It is a trivial consequence of the mechanisms of evolution that a given creature will be better equipped to detect states if these resemble those that commonly proved useful for its ancestors. It is also evident from the perspective of developmental psychology and neuroscience that within biologically primed capacities for detecting this rather than that occurrence, once again, the most likely to be used are those states and action patterns resembling the ones that proved most useful during the relevant individual history. So we may assert that informational states are already pragmatically preselected by a given creature’s phylogenetic and ontogenetic history, and in that case it must also be rather trivially true to say that the ongoing selection process which ultimately leads to consciousness is pragmatically driven in general: i.e., that it is oriented toward selecting from the actions available to a given creature in response to moment-to-moment conditions. In this sense, the real, in vivo selecting of states to become gradually more conscious must be shaped by the actual situational context, emotional values, and internal/external conditions that a given system is in. We may add that the selection mechanisms indeed seem to operate as if their aim were to answer the question ‘What can I actually do, having this information?’ rather than the question ‘What do I know?’ (Here we might well wish to invoke such terms as affordances, contingencies, or expectations; see Gibson, 1977, 1979; O’Regan et al., 2006; Noë, 2006, 2010). Consequently, in this context, the assumption that the major role of consciousness is to govern or coordinate action at a given moment of time seems really quite viable, and in the light of this we can propose the following local limitation postulate: that conscious states are informational states selected to coordinate action at a given moment in time.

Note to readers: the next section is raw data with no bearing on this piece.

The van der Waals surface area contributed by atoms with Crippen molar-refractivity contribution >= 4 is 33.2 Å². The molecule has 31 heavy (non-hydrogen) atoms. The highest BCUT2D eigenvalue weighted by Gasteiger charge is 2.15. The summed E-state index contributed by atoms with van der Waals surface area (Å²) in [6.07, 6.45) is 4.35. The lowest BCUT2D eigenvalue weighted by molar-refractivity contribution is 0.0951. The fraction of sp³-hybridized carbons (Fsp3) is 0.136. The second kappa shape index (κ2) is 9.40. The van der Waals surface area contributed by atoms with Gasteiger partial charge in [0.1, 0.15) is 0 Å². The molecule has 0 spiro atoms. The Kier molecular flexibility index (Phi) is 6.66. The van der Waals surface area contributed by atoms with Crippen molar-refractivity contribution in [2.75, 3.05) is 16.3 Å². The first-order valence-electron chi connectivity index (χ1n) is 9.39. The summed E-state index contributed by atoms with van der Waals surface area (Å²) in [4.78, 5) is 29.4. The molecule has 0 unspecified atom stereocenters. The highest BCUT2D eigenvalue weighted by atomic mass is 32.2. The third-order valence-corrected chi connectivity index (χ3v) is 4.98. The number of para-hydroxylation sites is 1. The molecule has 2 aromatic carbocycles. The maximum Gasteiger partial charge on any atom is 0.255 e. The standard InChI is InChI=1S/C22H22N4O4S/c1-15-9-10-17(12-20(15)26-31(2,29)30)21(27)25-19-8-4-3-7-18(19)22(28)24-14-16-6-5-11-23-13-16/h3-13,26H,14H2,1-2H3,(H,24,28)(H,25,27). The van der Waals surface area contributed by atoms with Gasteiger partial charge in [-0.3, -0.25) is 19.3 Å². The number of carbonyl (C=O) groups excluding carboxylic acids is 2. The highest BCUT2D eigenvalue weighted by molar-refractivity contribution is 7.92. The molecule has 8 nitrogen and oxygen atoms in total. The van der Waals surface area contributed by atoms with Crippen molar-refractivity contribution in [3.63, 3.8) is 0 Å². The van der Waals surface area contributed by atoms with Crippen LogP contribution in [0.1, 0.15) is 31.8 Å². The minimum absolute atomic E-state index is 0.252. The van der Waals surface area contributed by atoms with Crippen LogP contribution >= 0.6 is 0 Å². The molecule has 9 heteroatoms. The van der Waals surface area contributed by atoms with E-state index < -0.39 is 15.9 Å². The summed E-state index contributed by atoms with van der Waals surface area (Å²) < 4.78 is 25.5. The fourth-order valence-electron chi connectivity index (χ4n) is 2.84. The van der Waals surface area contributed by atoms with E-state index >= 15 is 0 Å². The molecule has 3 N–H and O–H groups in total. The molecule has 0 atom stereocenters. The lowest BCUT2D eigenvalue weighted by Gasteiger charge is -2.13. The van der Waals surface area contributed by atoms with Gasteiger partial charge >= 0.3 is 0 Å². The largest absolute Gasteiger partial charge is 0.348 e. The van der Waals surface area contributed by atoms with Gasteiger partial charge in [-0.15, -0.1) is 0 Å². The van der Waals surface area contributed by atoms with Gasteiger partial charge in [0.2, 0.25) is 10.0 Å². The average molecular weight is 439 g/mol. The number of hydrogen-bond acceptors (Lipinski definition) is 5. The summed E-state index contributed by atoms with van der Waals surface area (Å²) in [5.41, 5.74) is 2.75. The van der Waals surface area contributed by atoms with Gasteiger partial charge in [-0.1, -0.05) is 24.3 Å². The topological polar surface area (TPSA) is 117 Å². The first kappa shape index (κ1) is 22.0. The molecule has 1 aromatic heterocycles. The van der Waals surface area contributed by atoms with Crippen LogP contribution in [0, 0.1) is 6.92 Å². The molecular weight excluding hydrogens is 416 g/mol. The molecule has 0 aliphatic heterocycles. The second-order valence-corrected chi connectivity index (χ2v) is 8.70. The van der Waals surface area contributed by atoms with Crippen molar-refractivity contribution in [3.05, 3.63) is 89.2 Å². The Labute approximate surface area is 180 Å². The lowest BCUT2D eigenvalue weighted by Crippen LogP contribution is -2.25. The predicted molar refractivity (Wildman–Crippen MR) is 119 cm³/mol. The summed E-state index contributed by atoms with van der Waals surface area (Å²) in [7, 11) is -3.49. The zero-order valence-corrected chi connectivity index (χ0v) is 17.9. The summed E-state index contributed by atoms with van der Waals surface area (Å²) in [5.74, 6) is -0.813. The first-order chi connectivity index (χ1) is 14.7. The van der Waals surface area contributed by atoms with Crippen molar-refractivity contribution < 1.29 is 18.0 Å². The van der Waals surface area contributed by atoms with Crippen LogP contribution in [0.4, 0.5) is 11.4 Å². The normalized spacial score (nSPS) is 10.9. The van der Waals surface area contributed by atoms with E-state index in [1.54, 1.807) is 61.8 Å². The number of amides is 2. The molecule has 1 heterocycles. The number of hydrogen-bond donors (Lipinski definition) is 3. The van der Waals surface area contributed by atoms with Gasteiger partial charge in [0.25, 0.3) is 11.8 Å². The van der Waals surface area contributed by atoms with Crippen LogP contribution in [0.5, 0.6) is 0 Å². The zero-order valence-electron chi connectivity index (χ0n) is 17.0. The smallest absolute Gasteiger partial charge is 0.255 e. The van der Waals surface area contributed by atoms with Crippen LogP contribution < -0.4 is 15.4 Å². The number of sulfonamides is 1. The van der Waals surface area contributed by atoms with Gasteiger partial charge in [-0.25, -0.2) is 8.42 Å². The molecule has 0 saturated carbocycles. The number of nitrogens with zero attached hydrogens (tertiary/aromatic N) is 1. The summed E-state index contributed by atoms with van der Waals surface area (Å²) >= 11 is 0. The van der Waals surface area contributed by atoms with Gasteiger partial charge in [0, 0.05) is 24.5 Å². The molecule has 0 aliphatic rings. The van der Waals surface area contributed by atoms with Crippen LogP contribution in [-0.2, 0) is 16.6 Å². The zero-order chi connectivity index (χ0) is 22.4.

Consciousness, Information, and Action